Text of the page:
Times are interesting for the social web, and I think most people will have seen things deteriorating over the last few years. No matter your opinion of how things are going at Twitter, it's hard to ignore the idea that things are fracturing and the social web is changing. Facebook, it seems, has been on a slow and steady decline for the best part of a decade now. And, from the Reddit protests to the long series of mass departures from Twitter, from the unsteady rise of Mastodon to the appearance of numerous other Twitter-like alternatives, nobody quite knows where their particular bunch of people will end up – and where we should make our virtual home next.
But a new app is here, and I think it has a high chance of supplanting Twitter within the next few months. Whether or not it's an app that I want to use is a more complicated question.
My personal background
Followers will have noticed that my stance on social media has relaxed since the pandemic. Previously, I took a hard-line stance on it all: I found social media, and especially Twitter, deeply toxic and problematic, yet I also felt that I depended upon it professionally. I even wrote a book about this. But the pandemic lockdowns helped me to view social media in a more positive light.
Instagram, which had long been the social network I enjoyed the most and found the least 'grabby' for my attention, became where I spent most of my online time. It's also become the most important for me professionally, as editor of Sidetracked magazine. Right now, in 2023, most of my network is on Instagram. Although I have plenty of problems with Meta – and Mark Zuckerberg – I enjoy using Instagram and don't find it too obnoxious.
I deleted my Twitter account several months ago and haven't looked back. Why? Because, after Elon Musk took over, the website's fate became obvious to me (even if it wasn't to everyone else). A tech company that has alienated most of its advertising partners, isn't paying rent on its offices, isn't paying its cloud bills, has fired its entire comms department, and is continually beset by escalating glitches because it has fired most of its software engineers won't last long – with the best will in the world. And what goodwill it had amongst users is being squandered at an astounding rate.
What of Mastodon? Like many of the people who left Twitter in that first wave, I set up an account, and was initially enthusiastic. But I haven't used Mastodon much since April. The problem is that most of my network just isn't there, and while I've enjoyed interacting with the folks who follow me on Mastodon, they're mostly in peripheral niches. My timeline is mostly filled with film photography, creative writing, and other interesting sidelines.
On the one hand, this is fantastic! What a breath of fresh air compared to the ultra-on-brand vibe of Twitter. And, yes, it is far less shouty and confrontational. On the other hand, part of me will always view social media as something I feel obliged to do for work purposes. I find it difficult to make time for social media just to hang out with people and to read their posts. And Mastodon, for me, is never going to be a place where I can go to do work things, post about work stuff, interact with my professional network. It just isn't.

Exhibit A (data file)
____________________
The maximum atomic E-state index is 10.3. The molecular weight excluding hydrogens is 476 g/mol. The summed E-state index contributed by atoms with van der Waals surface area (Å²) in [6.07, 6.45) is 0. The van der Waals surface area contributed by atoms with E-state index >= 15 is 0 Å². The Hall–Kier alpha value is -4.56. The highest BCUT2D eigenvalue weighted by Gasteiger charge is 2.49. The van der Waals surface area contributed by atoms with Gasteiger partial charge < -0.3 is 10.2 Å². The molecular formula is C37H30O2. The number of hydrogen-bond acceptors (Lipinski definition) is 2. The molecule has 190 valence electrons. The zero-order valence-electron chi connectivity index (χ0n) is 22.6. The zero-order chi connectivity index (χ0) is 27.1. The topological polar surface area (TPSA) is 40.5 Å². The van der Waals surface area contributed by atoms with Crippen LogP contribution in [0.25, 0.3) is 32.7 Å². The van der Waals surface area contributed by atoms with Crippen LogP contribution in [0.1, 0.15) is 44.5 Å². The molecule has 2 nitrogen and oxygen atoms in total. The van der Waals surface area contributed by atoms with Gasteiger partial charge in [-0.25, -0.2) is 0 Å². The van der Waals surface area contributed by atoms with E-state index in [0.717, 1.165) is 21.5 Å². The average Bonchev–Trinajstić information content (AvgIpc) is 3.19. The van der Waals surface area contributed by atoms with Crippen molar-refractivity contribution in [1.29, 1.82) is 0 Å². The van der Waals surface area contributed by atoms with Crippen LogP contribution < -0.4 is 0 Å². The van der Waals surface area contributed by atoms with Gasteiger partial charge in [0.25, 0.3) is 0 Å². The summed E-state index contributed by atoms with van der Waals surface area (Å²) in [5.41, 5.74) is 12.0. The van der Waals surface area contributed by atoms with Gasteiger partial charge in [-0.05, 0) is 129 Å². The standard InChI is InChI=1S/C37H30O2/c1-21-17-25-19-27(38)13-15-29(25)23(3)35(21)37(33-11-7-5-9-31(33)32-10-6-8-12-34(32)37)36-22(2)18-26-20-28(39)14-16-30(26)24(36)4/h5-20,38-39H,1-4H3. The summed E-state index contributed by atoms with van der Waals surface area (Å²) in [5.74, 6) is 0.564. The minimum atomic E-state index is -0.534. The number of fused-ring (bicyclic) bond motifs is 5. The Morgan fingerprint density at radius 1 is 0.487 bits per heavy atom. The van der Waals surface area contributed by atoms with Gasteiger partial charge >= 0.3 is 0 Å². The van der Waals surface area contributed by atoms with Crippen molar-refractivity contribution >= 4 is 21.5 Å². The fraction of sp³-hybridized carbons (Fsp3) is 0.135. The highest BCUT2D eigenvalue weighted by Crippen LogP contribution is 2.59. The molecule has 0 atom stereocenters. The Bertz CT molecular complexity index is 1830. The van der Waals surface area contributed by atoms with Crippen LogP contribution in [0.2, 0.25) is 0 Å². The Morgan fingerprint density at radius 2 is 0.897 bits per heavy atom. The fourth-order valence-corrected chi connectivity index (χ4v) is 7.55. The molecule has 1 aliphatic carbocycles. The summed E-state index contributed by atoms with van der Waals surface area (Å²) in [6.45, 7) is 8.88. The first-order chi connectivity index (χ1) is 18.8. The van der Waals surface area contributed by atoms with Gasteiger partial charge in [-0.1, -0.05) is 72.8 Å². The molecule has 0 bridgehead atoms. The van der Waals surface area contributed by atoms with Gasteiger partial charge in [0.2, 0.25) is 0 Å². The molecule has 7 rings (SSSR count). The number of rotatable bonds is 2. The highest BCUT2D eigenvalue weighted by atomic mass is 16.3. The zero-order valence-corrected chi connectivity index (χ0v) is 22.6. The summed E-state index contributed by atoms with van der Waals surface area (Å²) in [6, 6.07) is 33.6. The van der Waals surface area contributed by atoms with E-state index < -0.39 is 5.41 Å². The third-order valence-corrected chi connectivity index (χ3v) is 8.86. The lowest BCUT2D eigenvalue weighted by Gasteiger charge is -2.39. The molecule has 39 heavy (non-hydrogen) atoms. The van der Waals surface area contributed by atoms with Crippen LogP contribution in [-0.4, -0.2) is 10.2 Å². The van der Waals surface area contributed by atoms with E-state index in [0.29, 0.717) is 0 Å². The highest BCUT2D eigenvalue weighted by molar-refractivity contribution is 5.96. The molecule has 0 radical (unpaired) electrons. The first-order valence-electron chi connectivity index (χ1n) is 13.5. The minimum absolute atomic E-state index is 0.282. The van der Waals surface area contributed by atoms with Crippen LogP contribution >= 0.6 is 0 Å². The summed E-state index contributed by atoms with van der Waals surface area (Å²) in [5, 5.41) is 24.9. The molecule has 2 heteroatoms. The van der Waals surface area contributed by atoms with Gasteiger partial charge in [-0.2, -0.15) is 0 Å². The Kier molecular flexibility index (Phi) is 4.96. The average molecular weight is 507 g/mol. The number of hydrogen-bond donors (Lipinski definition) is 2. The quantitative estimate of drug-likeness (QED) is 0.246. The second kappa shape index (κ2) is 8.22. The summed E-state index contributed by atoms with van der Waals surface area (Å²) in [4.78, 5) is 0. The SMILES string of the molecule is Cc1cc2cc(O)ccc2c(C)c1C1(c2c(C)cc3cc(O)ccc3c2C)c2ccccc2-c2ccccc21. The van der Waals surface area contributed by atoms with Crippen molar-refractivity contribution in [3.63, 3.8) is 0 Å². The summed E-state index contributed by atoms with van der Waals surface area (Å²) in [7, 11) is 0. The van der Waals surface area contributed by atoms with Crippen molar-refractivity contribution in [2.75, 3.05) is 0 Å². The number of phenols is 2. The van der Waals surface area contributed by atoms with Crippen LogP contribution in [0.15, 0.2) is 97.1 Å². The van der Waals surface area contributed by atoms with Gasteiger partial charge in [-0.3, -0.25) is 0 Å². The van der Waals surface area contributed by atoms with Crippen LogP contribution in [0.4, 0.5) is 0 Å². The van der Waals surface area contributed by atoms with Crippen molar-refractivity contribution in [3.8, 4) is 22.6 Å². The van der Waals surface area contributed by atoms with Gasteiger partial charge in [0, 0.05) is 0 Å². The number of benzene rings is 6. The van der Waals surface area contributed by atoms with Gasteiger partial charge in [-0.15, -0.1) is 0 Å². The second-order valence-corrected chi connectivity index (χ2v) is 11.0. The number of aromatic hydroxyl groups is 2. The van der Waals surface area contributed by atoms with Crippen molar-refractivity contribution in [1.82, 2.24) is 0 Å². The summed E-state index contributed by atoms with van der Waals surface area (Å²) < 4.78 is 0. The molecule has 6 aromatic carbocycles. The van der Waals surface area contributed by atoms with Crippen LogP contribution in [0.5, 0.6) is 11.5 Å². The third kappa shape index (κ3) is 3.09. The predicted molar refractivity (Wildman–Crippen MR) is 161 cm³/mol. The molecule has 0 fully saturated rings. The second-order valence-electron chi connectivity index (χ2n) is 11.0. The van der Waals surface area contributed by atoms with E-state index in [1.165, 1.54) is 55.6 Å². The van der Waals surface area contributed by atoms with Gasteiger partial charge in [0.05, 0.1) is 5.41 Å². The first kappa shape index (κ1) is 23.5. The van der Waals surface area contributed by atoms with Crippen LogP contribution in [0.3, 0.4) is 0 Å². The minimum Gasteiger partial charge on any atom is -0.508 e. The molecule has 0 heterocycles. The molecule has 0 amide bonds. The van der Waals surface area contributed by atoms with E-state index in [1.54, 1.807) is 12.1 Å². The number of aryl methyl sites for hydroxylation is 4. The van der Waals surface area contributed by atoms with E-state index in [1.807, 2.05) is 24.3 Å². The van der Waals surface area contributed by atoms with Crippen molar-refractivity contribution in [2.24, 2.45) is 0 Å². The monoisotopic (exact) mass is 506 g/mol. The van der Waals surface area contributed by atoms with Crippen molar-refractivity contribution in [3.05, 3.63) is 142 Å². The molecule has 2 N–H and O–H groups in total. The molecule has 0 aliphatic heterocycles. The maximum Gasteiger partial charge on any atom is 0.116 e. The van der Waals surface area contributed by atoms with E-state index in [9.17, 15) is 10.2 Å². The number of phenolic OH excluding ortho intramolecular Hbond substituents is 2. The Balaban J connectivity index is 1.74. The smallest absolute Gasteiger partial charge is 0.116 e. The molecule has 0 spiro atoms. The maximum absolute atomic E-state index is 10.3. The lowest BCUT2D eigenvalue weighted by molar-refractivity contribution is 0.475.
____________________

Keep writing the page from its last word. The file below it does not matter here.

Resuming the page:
I understand that not everyone wants to use social media this way, and – honestly – part of me hates the fact that this is how I view it as well. But this is the truth: if I didn't need to stay visible on the internet in order to do my job, I would probably have erased myself from all social media years ago and enjoyed a simpler, calmer, quieter, happier life.
Threads is a new Twitter-like app based on Instagram and run by Meta. It launched yesterday and already has over 30 million users at the time of writing (edit: I checked again and now it's over 50 million). The Fediverse (including Mastodon), by contrast, currently has just over 12 million users, of which around 3.5 million are active. The comparison here, after a single day, could not be more stark.
Like many people, I was curious about Threads, and decided to download the app and set up an account on day one. I was far from certain if this was something I would end up using long term, but I decided to give it a go.
The onboarding process is very easy. If you already have an Instagram account, you can import your username, bio, profile picture, and even all of your followers in just a few taps (followers who don't yet have a Threads account will later pop up when and if they sign up themselves). Voila – within minutes you're probably already following hundreds of people, and all of those people will get a notification to say that you're now following them.
A lot of people are on Instagram, and this ready-made network means that, even discounting other factors, Threads will grow very quickly. Probably more quickly than any other social network ever has. I currently have 5,243 followers on Instagram and 424 followers on Threads after 24 hours. Anecdotally, I have seen a lot of the folk I interact with regularly popping up on Threads – even brands, magazines and organisations that never bothered with Mastodon. There is a sense of unstoppable momentum.